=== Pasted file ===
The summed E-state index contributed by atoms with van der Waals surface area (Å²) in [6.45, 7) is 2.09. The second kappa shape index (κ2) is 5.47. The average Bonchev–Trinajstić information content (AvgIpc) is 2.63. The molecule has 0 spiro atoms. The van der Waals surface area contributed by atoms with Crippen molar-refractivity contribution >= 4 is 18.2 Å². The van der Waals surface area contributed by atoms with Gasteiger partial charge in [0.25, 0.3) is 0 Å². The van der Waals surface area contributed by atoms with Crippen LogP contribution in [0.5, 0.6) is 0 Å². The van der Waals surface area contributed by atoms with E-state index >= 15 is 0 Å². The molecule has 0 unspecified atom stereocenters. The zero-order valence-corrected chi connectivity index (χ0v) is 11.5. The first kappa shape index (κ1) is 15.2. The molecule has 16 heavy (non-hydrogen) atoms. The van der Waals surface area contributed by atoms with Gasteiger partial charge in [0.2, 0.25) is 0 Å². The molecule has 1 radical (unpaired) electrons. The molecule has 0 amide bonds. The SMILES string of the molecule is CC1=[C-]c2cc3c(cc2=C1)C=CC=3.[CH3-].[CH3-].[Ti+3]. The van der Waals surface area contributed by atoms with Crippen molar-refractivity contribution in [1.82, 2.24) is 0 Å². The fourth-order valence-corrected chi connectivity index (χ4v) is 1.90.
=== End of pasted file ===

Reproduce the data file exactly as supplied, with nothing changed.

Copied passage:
The summed E-state index contributed by atoms with van der Waals surface area (Å²) in [6.45, 7) is 2.09. The second kappa shape index (κ2) is 5.47. The average Bonchev–Trinajstić information content (AvgIpc) is 2.63. The molecule has 0 spiro atoms. The van der Waals surface area contributed by atoms with Crippen molar-refractivity contribution >= 4 is 18.2 Å². The van der Waals surface area contributed by atoms with Gasteiger partial charge in [0.25, 0.3) is 0 Å². The van der Waals surface area contributed by atoms with Crippen LogP contribution in [0.5, 0.6) is 0 Å². The van der Waals surface area contributed by atoms with E-state index >= 15 is 0 Å². The molecule has 0 unspecified atom stereocenters. The zero-order valence-corrected chi connectivity index (χ0v) is 11.5. The first kappa shape index (κ1) is 15.2. The molecule has 16 heavy (non-hydrogen) atoms. The van der Waals surface area contributed by atoms with Gasteiger partial charge in [0.2, 0.25) is 0 Å². The molecule has 1 radical (unpaired) electrons. The molecule has 0 amide bonds. The SMILES string of the molecule is CC1=[C-]c2cc3c(cc2=C1)C=CC=3.[CH3-].[CH3-].[Ti+3]. The van der Waals surface area contributed by atoms with Crippen molar-refractivity contribution in [1.82, 2.24) is 0 Å². The fourth-order valence-corrected chi connectivity index (χ4v) is 1.90.